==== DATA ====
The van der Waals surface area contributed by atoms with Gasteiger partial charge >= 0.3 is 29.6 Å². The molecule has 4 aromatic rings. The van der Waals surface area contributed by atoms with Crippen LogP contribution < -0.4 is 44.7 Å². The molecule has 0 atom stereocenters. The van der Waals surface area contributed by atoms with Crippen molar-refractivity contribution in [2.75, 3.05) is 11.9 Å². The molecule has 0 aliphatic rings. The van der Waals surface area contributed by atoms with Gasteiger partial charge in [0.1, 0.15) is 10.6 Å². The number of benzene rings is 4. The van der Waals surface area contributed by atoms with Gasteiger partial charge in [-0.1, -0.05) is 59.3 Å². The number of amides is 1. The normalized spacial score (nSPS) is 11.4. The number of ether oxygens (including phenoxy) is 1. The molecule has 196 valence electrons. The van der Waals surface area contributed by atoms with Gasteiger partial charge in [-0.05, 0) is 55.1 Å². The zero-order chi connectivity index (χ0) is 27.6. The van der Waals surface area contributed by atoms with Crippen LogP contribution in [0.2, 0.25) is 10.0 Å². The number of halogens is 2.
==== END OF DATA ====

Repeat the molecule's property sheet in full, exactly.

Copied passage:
The van der Waals surface area contributed by atoms with Gasteiger partial charge >= 0.3 is 29.6 Å². The molecule has 4 aromatic rings. The van der Waals surface area contributed by atoms with Crippen LogP contribution < -0.4 is 44.7 Å². The molecule has 0 atom stereocenters. The van der Waals surface area contributed by atoms with Crippen molar-refractivity contribution in [2.75, 3.05) is 11.9 Å². The molecule has 0 aliphatic rings. The van der Waals surface area contributed by atoms with Gasteiger partial charge in [0.1, 0.15) is 10.6 Å². The number of benzene rings is 4. The van der Waals surface area contributed by atoms with Gasteiger partial charge in [-0.1, -0.05) is 59.3 Å². The number of amides is 1. The normalized spacial score (nSPS) is 11.4. The number of ether oxygens (including phenoxy) is 1. The molecule has 196 valence electrons. The van der Waals surface area contributed by atoms with Gasteiger partial charge in [-0.05, 0) is 55.1 Å². The zero-order chi connectivity index (χ0) is 27.6. The van der Waals surface area contributed by atoms with Crippen LogP contribution in [0.2, 0.25) is 10.0 Å². The number of halogens is 2.